Oracle received a tepid reaction to its new collaboration software product as local enterprises are wary of spending up on IT initiatives.
The database giant has unveiled a set of applications targeted at taking market share away from Microsoft's Exchange. The Oracle Collaboration Suite links previously stovepiped communications such as email, voicemail, appointments, documents and PowerPoint presentations on a single database and can also integrate Microsoft's Outlook.
Oracle cites two main benefits of its latest approach: the ability to handle lots of data and users by running on clusters of servers, and much lower licence and operating costs compared with Microsoft products.
While Gartner says recent changes to Microsoft's licensing scheme, under Licensing 6.0, may drive take-up, the market projections for Oracle's collaborative software are fairly modest.
Gartner estimates that by 2007, Oracle's Collaboration Suite will hold 20 per cent of the Smart Enterprise Suite market, a term that describes next-generation applications that group voice, data, email, fax and instant messaging within one repository, local Gartner analyst Daniel McHugh said.
US enterprise customers are wary after being burnt by past efforts in office and groupware products, such as the short-lived Oracle Office and it's almost-as-short-lived successor, InterOffice.
"We didn't have a very good experience with its office software," a CTO at a US university said. He asked not to be identified because he has a "good relationship" with Oracle based on the company's database and other products. "I don't think it had its heart in that product," he said.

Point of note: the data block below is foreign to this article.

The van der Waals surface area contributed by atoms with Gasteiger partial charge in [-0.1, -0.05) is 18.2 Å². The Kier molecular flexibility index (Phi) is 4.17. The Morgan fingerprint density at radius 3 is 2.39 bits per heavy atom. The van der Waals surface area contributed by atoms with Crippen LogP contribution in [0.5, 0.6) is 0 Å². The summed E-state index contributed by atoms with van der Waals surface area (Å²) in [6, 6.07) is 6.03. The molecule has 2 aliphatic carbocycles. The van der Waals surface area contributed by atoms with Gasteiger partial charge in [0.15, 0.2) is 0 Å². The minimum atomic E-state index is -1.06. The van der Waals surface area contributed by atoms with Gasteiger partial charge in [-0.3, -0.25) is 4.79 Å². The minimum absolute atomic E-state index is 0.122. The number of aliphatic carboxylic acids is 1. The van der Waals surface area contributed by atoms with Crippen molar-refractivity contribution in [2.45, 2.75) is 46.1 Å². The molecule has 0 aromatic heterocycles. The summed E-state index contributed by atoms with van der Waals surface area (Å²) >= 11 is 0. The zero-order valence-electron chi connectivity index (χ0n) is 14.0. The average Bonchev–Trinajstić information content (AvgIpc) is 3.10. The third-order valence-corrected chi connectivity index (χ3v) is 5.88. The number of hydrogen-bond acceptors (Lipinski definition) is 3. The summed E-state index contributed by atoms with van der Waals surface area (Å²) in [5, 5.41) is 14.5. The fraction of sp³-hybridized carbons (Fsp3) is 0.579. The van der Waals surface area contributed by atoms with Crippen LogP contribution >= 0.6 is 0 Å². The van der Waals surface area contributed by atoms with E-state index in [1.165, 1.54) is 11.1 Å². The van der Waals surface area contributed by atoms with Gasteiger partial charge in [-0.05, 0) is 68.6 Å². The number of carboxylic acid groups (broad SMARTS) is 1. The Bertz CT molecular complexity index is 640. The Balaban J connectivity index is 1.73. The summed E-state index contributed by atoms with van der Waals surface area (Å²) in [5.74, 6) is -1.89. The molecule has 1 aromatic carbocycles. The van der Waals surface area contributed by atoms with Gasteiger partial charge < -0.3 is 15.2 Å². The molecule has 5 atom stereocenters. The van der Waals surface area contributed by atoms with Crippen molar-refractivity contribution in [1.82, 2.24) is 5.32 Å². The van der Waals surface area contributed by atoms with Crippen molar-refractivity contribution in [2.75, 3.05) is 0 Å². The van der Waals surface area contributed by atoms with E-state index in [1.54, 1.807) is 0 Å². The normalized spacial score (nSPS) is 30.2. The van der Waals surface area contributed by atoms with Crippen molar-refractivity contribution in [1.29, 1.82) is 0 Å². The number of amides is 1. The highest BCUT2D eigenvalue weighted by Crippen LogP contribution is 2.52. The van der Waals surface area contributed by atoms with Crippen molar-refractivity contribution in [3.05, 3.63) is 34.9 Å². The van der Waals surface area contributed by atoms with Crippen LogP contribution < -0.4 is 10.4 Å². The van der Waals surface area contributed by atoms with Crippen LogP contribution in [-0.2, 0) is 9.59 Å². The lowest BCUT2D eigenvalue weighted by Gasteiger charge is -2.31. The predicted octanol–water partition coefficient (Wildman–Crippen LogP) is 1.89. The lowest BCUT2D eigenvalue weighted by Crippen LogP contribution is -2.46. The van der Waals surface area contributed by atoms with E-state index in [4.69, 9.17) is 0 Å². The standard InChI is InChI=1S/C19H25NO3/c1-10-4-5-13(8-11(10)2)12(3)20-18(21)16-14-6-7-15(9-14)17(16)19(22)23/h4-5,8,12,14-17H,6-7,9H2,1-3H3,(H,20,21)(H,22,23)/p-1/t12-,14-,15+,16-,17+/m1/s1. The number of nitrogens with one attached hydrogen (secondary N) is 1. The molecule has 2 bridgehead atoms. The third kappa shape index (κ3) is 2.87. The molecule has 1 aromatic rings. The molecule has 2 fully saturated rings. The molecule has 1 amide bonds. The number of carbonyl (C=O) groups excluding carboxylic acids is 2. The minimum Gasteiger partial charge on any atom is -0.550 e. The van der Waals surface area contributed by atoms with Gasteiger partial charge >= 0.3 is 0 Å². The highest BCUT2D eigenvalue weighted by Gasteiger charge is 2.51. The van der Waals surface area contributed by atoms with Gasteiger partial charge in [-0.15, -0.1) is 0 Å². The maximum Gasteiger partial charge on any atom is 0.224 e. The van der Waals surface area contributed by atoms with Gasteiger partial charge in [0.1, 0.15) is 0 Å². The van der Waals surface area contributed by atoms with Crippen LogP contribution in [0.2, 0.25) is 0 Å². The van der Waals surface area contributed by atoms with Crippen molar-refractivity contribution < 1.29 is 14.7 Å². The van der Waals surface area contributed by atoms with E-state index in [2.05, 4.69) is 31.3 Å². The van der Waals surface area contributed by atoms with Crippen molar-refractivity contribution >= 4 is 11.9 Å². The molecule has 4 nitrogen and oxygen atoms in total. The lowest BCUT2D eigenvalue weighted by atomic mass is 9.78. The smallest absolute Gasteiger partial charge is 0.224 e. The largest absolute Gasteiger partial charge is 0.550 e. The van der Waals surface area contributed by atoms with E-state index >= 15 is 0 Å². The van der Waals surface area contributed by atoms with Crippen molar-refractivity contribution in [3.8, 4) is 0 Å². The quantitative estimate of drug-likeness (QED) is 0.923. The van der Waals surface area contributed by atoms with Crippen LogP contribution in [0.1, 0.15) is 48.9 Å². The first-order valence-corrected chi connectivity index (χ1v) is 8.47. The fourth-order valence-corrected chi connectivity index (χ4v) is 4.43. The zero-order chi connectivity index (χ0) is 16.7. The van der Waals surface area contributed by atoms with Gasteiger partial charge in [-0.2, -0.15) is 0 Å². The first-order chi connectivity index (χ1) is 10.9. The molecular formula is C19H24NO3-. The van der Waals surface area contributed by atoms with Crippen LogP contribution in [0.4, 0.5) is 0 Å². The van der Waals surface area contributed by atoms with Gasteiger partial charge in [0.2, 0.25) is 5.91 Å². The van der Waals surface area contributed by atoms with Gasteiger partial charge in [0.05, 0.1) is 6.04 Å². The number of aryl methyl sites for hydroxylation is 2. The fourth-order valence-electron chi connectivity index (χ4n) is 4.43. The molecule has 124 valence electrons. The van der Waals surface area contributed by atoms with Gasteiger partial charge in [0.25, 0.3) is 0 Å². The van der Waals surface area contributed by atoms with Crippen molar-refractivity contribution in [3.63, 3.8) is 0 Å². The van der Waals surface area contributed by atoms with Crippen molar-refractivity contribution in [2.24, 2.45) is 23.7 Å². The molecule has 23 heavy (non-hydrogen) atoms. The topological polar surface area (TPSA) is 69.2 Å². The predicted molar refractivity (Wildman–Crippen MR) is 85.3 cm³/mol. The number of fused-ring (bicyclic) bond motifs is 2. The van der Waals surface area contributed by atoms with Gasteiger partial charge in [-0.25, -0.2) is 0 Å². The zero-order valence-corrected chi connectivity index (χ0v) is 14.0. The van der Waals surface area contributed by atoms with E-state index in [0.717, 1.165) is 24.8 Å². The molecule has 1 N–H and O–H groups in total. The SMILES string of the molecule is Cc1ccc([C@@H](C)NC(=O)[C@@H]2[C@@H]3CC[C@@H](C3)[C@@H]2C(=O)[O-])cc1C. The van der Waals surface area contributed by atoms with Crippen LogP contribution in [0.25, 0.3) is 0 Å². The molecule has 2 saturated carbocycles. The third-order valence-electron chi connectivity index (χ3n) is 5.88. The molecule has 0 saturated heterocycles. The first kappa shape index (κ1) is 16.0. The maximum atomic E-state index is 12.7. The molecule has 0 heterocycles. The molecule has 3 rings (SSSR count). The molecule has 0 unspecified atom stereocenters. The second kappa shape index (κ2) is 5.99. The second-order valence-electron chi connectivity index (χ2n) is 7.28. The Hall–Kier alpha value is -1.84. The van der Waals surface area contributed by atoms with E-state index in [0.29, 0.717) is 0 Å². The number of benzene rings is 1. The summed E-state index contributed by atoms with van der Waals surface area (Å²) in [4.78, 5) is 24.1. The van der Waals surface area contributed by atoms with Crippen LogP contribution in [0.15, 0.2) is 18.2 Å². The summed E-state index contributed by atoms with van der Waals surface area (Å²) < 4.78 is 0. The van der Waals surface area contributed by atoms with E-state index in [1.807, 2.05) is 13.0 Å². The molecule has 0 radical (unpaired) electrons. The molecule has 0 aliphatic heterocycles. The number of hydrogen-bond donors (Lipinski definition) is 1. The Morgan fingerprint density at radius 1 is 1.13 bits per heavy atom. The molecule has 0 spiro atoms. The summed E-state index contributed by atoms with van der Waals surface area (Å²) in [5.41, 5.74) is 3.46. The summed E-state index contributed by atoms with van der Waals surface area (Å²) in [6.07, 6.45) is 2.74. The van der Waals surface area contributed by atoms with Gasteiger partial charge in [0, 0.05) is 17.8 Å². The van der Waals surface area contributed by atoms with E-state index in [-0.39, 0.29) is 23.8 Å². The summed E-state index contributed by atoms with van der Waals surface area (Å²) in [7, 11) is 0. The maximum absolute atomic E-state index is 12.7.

Given the usage patterns of faculty and students, the whole idea of linking email to a database is of questionable merit, he said. "A database [in that configuration] induces overhead."
McHugh said the local market will not so much be wary of the product's usage as unwilling to part with money for the new software.
"You have to look at the maturity of [the Australian] market. In 2002, enterprise customers are looking at the immediate business value of IT initiatives," McHugh said.
"Any IT investments are looked upon much more critically," he said, adding IT managers have an "if it ain't broke, don't fix it" policy and collaborative software would be low on their list of priorities.
When unveiling the suite, Oracle chairman and CEO Larry Ellison took the opportunity to criticise Microsoft for promoting the use of what he called fragmented data stores for different applications. Ellison stressed Oracle was providing a single data store for the suite with the Oracle9i database.
In addition, Ellison repeated his controversial proposal to centralise medical and criminal records in the US, offering Oracle's services for a system he claims will be safer and cheaper.